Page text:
Knoxville News Sentinel: Senate subcommittee advances proposed DOE budget; proposal good for Oak Ridge
Posted on July 21, 2017
The Senate Energy and Water Development Appropriations Subcommittee voted 16 to 1 to advance a mark-up budget for the Department of Energy Tuesday.
The president and the U.S. House of Representatives released their energy budget proposals earlier this summer. The Senate's budget will be the last puzzle piece before Congress gets together to discuss what the Department of Energy's 2018 budget will look like.
"Reaching an agreement was not easy," said Sen. Lamar Alexander, R-Tenn., who chairs the subcommittee. He and Sen. Dianne Feinstein, D-Calif., worked closely on the proposed budget. Under the budget control spending caps, Congress has less money to appropriate than last year.
The finalized budget will likely be some combination of the Senate and House proposals. Legislators have made it no secret that they thought President Trump's proposed energy budget was impractical.
Had it been approved, it would have cut Office of Science funding by 17 percent, costing the Oak Ridge National Laboratory as many as 1,600 jobs. The bill approved by the House last week would keep Office of Science spending at the current amount, just under $5.4 billion.
Both the President's and the House's proposed budgets would eliminate ARPA-E, a program that funds high-risk, high-impact research projects, 11 of which ORNL has a stake in.
In contrast, the subcommittee's bill would provide a record $5.5 billion to the Office of Science and a record $330 million to ARPA-E.
"We started with an unrealistic budget proposal from the president. The Department of Energy's budget request for for Fiscal Year 2018 was only $28 billion, a decrease of about $2.9 billion, 10 percent below what Congress provided last year," Alexander said.
More for Oak Ridge
In addition to the bumps for ARPA-E and the Office of Science, the budget would also bolster nuclear energy funding. It allocates $40 million to support existing nuclear reactors, $92 million toward advanced reactors, and $24 million for ORNL's Center for Advanced Simulation of Light Water Reactors.
Congress and the Trump administration seem to agree that supercomputing should remain a national priority.
Trump's budget requested $508 million toward supercomputing, aimed at delivering the first exascale machine by 2021. The subcommittee bill allocates $381 million for the endeavor, and $150 million for ORNL's Leadership Computing Facility.
Composite manufacturing at ORNL's Manufacturing Demonstration Facility and Institute for Advanced Composites Manufacturing Innovation (IACMI) would get $20 million and and $14 million of the budget, respectively.
About $518 million of the subcommittee's total $6.6 billion allocation toward Cold War-era site cleanup would fund cleanup projects at the East Tennessee Technology Park, Y-12 National Security Complex and ORNL.
Both the House and the Senate Subcomittee's bills continue to fund the Appalachian Regional Commission, which has provided money for the proposed Oak Ridge Regional Airport. The president's budget request would have eliminated the commission.
Feinstein raised concerns over the balance of appropriations in the budget, though still she ultimately supported advancing the legislation.
Though many Oak Ridge programs fare well in the proposal, the non-defense side still faces a decrease of $415 million, including an 8 percent cut in applied energy programs. The budget allocates significantly more resources toward National Nuclear Security Administration defense activities than for research and development.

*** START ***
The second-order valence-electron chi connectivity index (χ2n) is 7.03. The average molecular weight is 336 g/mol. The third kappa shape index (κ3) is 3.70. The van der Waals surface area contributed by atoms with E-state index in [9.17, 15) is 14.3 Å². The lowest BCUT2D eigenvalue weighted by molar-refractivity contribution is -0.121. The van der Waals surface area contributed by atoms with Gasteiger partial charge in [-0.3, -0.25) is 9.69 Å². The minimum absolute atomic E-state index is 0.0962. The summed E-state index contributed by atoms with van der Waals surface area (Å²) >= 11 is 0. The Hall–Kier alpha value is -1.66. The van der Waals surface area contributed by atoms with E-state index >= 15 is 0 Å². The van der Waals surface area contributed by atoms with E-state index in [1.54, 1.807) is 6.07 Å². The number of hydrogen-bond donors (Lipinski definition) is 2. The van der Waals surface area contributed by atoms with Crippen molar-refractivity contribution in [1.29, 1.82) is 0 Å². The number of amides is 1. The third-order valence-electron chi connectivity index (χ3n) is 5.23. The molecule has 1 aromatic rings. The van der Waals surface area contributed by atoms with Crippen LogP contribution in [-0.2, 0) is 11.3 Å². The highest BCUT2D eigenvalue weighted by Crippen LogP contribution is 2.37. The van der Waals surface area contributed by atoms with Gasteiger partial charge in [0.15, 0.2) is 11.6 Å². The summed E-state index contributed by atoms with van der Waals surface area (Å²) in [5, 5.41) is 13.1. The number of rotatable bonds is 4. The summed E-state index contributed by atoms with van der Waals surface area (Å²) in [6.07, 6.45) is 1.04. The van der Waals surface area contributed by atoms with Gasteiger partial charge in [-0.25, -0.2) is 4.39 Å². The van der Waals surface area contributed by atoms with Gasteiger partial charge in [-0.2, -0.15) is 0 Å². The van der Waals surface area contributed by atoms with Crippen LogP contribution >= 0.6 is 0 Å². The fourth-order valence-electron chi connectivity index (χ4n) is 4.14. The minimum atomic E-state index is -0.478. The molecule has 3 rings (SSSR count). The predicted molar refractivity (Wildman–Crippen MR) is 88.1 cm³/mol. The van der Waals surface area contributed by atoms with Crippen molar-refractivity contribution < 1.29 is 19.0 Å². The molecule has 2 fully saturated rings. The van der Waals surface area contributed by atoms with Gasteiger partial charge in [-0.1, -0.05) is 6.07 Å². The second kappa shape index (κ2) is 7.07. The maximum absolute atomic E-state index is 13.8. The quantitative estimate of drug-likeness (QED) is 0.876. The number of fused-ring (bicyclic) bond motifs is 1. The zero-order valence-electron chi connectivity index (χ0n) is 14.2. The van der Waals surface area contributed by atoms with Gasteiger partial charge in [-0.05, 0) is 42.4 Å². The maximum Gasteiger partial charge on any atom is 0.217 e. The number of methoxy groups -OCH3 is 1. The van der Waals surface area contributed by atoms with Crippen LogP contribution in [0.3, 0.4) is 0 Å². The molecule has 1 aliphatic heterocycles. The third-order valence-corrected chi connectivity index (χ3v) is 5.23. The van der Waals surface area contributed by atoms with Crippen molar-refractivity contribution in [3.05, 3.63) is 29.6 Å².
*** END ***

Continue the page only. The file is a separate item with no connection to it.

NNSA would receive $13.7 billion, including $1.7 billion for nuclear stockpile life extension programs.
"I'm concerned that this bill continues a pattern of more money for weapons, and lower or flat funding for everything else," Feinstein said.
She spoke out against allocating funds for a new nuclear warhead called a long-range standoff weapon. According to Feinstein, the cruise missile program will cost $400 million in the current budget.
"All for a weapon I believe we don't need and can't afford," she said. "(The $400 million) is just a down payment on the $8.6 billion this warhead alone will eventually cost us."
Feinstein estimates the missiles developed to carry the warheads would cost at least another $10 billion from the Defense Department.
In addition to cuts to applied energy programs, the subcommittee budget zeroes out the Energy Department's loan program, which funds energy and vehicle research projects.
Feinstein said the program generally results in net positive applications. She said there are at least 50 loan applications at the Department of Energy now that have cost some prospective borrowers millions of dollars to apply for.
The budget proposal also eliminates the United States' funding contribution to the International Thermonuclear Experimental Reactor (ITER). The project will be the world's largest magnetic confinement plasma physics experiment, aimed at creating a reactor that produces much more energy than it uses.
This is not the first time the Senate has proposed leaving the program, which is farbehind schedule. The House however has favored the project.
The United States is one of seven countries contributing to ITER. The European Union is footing the bill for nearly half of it. The United States and the other five countries in the agreement each fund about nine percent of the project.
If the United States does leave the program as proposed in the subcommittee budget, it could save $50 million.